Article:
Unlock Editor’s Digest for free
Roula Khalaf, editor-in-chief of the FT, selects her favorite stories in this weekly newsletter.
The first series of Norma Percy’s excellent documentary Putin against the West examined how Western powers underestimated the Russian president’s expansionist ambitions in the decade before the invasion of Ukraine. Today, a new two-part episode of this urgent and insightful BBC program looks back at the first year of the conflict and examines the Western response to what is perhaps the greatest threat to global stability since the Second War worldwide.
It is a story of difficult negotiations, life and death decisions, regrets and occasional recriminations, told through a series of world leaders, top diplomats and policy makers. Among them: Volodymyr Zelenskyy, Boris Johnson, Rishi Sunak, CIA Director Bill Burns and UN Secretary General António Guterres. Russian perspectives are represented by a group of high-ranking ambassadors.
The program does not make direct judgments or take sides on the thorny governance dilemmas it addresses. Instead, it creates a tacit dialogue between its contributors, presenting both aligned and contrasting views on issues such as sanctions against Russia, the supply of weapons to Ukraine, the imposition of a NATO no-fly zone and ceasefire talks.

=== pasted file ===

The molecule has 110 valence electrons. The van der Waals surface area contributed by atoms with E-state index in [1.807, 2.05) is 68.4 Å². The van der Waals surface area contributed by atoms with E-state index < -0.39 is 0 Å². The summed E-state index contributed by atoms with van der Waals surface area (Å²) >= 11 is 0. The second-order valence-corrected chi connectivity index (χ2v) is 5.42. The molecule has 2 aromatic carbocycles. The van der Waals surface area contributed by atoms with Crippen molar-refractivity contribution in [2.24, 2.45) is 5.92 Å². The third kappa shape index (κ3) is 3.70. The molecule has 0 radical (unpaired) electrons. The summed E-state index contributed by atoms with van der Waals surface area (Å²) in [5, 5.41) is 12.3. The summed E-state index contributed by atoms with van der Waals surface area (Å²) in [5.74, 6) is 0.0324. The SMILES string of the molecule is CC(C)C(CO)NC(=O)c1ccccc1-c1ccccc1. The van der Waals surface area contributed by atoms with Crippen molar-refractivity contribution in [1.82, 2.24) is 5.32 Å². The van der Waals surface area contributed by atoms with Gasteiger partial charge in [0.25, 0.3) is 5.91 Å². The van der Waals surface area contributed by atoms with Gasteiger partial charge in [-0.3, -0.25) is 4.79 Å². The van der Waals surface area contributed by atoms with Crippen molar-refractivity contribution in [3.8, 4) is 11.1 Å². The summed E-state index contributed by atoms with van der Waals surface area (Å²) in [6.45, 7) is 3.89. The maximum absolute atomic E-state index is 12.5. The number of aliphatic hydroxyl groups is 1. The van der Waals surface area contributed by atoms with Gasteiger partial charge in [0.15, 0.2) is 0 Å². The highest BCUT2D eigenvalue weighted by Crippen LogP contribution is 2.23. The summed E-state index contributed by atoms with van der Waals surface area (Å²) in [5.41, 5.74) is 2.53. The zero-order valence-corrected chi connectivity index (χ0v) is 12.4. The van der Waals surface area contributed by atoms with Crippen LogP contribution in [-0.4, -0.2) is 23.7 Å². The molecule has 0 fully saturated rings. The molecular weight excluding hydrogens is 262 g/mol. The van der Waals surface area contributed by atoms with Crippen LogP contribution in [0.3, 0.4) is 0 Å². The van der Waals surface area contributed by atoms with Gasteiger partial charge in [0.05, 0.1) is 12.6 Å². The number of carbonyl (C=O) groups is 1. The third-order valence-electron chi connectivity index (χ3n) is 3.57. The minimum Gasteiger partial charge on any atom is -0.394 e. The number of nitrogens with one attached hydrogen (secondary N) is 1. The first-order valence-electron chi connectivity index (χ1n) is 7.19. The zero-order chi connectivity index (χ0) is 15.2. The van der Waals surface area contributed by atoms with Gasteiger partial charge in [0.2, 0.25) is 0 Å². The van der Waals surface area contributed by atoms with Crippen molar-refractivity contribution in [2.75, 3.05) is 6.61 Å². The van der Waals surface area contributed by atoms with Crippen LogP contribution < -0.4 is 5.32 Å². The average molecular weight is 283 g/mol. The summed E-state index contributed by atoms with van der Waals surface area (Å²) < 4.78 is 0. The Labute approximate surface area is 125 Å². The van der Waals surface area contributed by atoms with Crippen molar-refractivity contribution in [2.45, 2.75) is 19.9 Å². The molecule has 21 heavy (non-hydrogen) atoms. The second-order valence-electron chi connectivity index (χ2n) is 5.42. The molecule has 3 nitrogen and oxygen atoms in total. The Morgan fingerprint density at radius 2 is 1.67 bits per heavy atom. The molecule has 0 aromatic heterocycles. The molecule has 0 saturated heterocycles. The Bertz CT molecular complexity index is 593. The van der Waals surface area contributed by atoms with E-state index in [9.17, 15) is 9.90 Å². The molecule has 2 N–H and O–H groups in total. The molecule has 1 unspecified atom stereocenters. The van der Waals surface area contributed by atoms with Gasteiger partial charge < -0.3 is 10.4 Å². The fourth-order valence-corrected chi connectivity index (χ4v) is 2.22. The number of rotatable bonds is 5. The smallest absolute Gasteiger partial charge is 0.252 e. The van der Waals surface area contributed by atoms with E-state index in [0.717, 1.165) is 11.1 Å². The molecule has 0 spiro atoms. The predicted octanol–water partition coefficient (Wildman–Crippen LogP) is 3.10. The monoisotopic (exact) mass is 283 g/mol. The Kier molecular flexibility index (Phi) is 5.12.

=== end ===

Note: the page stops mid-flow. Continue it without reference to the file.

We hear, for example, NATO Secretary General Jens Stoltenberg and former Defense Secretary Ben Wallace speak lucidly about the delicate balance between supporting Ukraine and fueling the narrative of Putin on Western belligerence. But for Ukrainian National Security Secretary Oleksi Danilov, this is just an evasion: “If from the first days of the war they had had confidence in our resilience, I think the number of civilian casualties would have been much less,” he notes.
While not everyone is as direct as Danilov, most contributors speak with refreshing frankness. There are acknowledgments of difficulties and possibly misjudged appeals. Even the optimistic Johnson ruefully admits that “we always end up doing the right thing, but we always do it later rather than sooner.” This unusual sincerity is then undercut by an unnecessary gag about bats in Wuhan as attention turns to China’s relationship with Putin.
That said, there’s something quite touching about seeing Zelensky smile while sharing a funny anecdote about Johnson’s visit to kyiv. Elsewhere, he challenges the definition of the war as “Putin versus the West” as slightly disingenuous. While others speak of an attack on Western values and democracy, Ukraine suffers from a peril that is far more than existential. “In the end, we are the ones who die when we not only protect ourselves,” he solemnly reminds us.
Episode 1 on iPlayer now; episode 2 on BBC2 on February 5 at 9 p.m.